I. The case was carried through from start to finish on the two counts. A great quantity of evidence was introduced to prove that the defendant was driving the car while intoxicated. At the close of the evidence the State chose to dismiss the charge on that count. The defendant can now take no advantage of Two Crimes. that because the trial proceeded in that way without objection. The court gave no instruction directing the jury to disregard evidence of that kind — a more serious charge than the one upon which he was convicted.
It appeared further that the defendant was a fighting man; that he had lost his arm in a brawl in Arkansas, where he had supposedly killed a man and had been convicted for it. The severe penalty assessed by the jury was no doubt due more to the fact that the defendant had a bad reputation and was guilty of other offenses than to the cogency of the evidence to sustain the charge upon which he was convicted. For that reason it is important to consider whether the court committed error in instructing the jury in regard to this charge.
II. No doubt a revolver was on the seat of defendant's car, but the evidence is conflicting as to whether it was concealed intentionally from the view of the sheriff or any other person passing the car. As seen by the evidence noted above, the constable himself told conflicting stories about Instruction. it, and his own evidence at the trial was far from clear that the weapon was concealed. Defendant's testimony was to the effect that it was not concealed, but that it was lying on the seat, in view. On that evidence the court gave Instruction 2, which contains the following:
"The court instructs the jury that if you find and believe from the evidence in this case that at the County of Dunklin in the State of Missouri, on or about the 21st day of October, 1925, the defendant did feloniously carry concealed upon or about his person a revolving pistol, and if you further find that the said pistol was then and there a deadly or dangerous weapon, then you will find the defendant guilty as charged in the first count of the information."
It then defines feloniously, as follows:
"The word `feloniously' as used above, means against the solemn admonition of the law. It is also used to designate the grade of the offense."
It is followed by Instruction 3, as follows:
"The court instructs the jury that it is not necessary that the revolving pistol should be in the defendant's pocket of his clothing to constitute it a concealed weapon about his person. If you find and believe from the evidence beyond a reasonable doubt that the revolving pistol was behind his body, or under his body, or beside his body, on a seat of an automobile and concealed from view, so that it could not be seen, then in either case such weapon was a concealed weapon upon his person within the meaning of the law; if you further find beyond a reasonable doubt that such weapon was in such close proximity to the defendant as to be within reach and convenient control of said defendant at the time."
That instruction, it will be noticed by the words we put in italics, informs the jury that the weapon is concealed upon his person, whether it is in fact upon his person or not.
Aside from the incorrectness of that postulate the instruction does not require the jury to find the defendant intended to conceal the weapon. It is suggested that the act itself carries with it the presumption of the intent. Doubtless that would be true if the defendant consciously concealed the weapon. The instruction does not require the jury to find that he concealed it purposely or consciously, or that he concealed it; the condition in the instruction would be met if his companion concealed it. There are many circumstances under which it might be hidden about his person without intention to conceal it, or any agency of his in having it concealed. Defendant testified that he had the weapon and that it was lying on the top of the seat at his left, in view. He was driving the car with his left hand, his right arm being off.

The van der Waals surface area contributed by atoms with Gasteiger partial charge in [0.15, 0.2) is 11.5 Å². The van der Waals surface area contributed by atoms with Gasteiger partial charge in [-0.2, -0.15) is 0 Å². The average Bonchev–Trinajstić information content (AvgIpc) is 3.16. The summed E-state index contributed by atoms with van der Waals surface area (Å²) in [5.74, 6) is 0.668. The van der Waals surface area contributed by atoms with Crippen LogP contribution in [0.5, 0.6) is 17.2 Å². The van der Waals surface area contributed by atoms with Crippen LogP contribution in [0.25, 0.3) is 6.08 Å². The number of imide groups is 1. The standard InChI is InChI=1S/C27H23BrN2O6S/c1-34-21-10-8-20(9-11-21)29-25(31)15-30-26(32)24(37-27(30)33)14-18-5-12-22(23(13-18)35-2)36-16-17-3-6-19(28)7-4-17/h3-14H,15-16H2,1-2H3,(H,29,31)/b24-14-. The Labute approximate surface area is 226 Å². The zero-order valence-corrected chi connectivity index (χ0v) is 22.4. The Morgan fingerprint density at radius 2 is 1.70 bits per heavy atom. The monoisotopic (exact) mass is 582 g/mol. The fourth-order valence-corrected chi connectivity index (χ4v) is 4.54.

In State v. Carter, 259 Mo. 349, where a similar state of facts occurred, the defendant asked this instruction:
"To conceal a weapon means something more than carrying it or the mere fact of having it where it may not be seen; it implies an assent of the mind and a purpose to carry it so that it may not be seen."
In that case the State's evidence tended to show that the defendant walked down the street with a revolver partly in his pocket. The defendant's evidence tended to show that it was not concealed; that defendant did not intend to conceal it, and that a portion of it protruded above the pocket. The court then held that the intention to conceal was an issue of fact and an instruction should have been given to that effect. The judgment was reversed and the cause remanded for failure to give such instruction.
The question arose in the case of State v. Baumann, 311 Mo. 443, where Judge BLAIR (l.c. 451), used this language: "If defendant or any other witness had testified that she had the revolver upon her person, but that same was not concealed, or, if concealed, that she had no intention to conceal it, a far different situation would exist," and cites and quotes from the Carter case.
In the case of State v. Jackson, 283 Mo. l.c. 27, this court approved an instruction given for the defendant which declared that carrying a concealed weapon implies a consent of the mind and purpose to carry it concealed.
Instruction numbered 2 directs a verdict if the defendant "feloniously" carried a concealed weapon, and defines "feloniously" correctly, as "against the solemn admonition of the law."
The jury naturally would want to know what the law is. They had not been told. Then instruction numbered three erroneously defines a violation of the "law." An erroneous definition of what constitutes a violation of the law which the defendant is charged with violating is reversible error. The error is aggravated by the handicaps under which defendant labored.
III. The defendant offered evidence to show that his life had been threatened immediately prior to the offense charged in the information and that at some time prior to that he had been shot, causing amputation of his right arm, and that the same party who shot him at that time had since threatened his life. This was Threats: not offered as a defense because it constituted no Mitigation. defense under Section 3275, Revised Statutes 1919. Defendant offered it in mitigation. If the defendant's life was threatened in such way that he felt obliged to carry a weapon in self-defense, it would not justify him in carrying the weapon concealed. He is not charged with carrying a weapon, but charged with carrying it concealed. His revolver would have been as efficient protection to him, probably more so, if he had carried it in view than if he carried it concealed. For that reason the evidence was properly excluded.
For the reasons mentioned the judgment is reversed and the cause remanded. All concur, except Blair and Walker, JJ., who dissent.